Relative Clauses

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Relative Clauses
Relative Clauses

Defining Clauses
A defining clause adds essential information to a sentence, it follows the noun/noun phrase it is defining.
  • This is where I was born. (No other place)
Use relative pronouns (like who, which, that, etc) to start the defining clause.
  • Use THAT / WHICH for objects.
    • This is the book which/that you lent me.
  • Use WHO / THAT for people.
    • He is the man who/that shouted at me.
  • Use WHERE for places.
    • This is the bar where I met your mother.
  • Use WHOSE for possession.
    • That is the family whose house I love.
WHOM is used rarely in modern or informal English. It can be used for WHO as an object pronoun.
  • To whom are you refering?
  • More Modern / More Informal = Who are you refering to?
WHO, THAT, WHICH can be left out if the clause is the object of the sentence.
This is not possible with non-defining clauses.
  • He's the teacher (who/that) I told you about.
    • Who / That can be left out.
  • He's the teacher who hit me.
    • Who is the subject of the verb 'hit me' so cannot be left out.
Non-Defining Clauses
A non-defining clause adds extra information to a sentence, it also follows the noun / noun phrase it refers to.
  • Rome, which is the capital of Italy, is a great city.
If you are unsure if the clause is defining or non-defining, it can be tested by removing the clause. If the sentence still makes sense and conveys the main point, then it is a non-defining clause.
  • Rome is a great city.
    • The sentence makes sense.
  • The place where I was born is great!
    • If I remove the clause 'where I was born'..=> "The place is great.".
    • This is ok grammatically, but what place are you describing? I don't know.
    • The sentence no longer makes sense without the defining clause.
Non-defining clauses are extra information, so it is important to let the reader/listener know this.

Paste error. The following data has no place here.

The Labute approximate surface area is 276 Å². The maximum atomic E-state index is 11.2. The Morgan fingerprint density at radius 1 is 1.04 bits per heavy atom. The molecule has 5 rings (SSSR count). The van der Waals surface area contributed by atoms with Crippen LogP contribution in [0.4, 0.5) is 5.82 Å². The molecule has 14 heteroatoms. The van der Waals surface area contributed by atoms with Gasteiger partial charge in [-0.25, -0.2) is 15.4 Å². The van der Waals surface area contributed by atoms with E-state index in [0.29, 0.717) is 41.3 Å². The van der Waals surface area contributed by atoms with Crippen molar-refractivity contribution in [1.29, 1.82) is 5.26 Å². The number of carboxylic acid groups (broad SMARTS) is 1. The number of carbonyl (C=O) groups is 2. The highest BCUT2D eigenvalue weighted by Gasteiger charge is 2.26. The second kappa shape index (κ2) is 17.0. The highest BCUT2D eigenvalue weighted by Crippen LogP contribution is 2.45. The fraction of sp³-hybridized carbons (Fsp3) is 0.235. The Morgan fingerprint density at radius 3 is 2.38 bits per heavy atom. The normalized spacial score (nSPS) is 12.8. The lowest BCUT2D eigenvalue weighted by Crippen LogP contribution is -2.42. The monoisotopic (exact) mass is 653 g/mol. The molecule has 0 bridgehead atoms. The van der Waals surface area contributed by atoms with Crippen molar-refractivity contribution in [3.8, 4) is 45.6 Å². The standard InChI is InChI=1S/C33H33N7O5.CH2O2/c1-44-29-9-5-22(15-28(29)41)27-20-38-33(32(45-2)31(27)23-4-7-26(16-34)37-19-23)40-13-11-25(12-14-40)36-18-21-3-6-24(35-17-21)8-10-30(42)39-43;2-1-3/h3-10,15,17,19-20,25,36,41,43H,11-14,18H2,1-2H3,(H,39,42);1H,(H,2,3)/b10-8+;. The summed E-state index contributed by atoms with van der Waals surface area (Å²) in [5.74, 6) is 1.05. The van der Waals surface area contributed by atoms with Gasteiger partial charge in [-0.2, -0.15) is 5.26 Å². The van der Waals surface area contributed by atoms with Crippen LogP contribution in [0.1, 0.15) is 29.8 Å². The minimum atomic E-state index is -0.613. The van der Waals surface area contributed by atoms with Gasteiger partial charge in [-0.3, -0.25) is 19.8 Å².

• When writing we use commas:
    • The film, which was in cinemas last year, is now available on Netflix.
  • When speaking we lower our voice:
    • "HER HUSBAND JEFF, who is a bus driver, IS REALLY NICE."
  • NOTE how this is important with sentences such as these:
    • My cousin who is American is very tall.
      • I have more than one cousin, I am talking about the American one.
    • My cousin, who is American, is very tall.
      • I have just one cousin, she is tall and happens to be American too.
Use WHO for people.
  • The man, who I had never seen before, gave me 10 dollars!
Use WHICH (NOT that) for objects.
  • The car, which I had bought the year before, broke down.
Use WHERE for places.
  • This fantastic stadium, where the first match was played, is about to be knocked down.
Use WHOSE for possession.
  • The dog, whose owner lives there, attacked my cat.
WHO, WHICH, WHERE, WHOSE can not be left out.
  • My dad, who lives in Florida, is called Rocky.
    • NOT My dad, lives in Florida, is called Rocky
General Info
There is no need to repeat subject and object pronouns.
  • Marvin, who lives nearby, is a fantastic player.
    • NOT Marvin, who he lives nearby, is a fantastic player.
  • The big book that was on the shelf has been stolen.
    • NOT The big book that it was on the shelf has been stolen.

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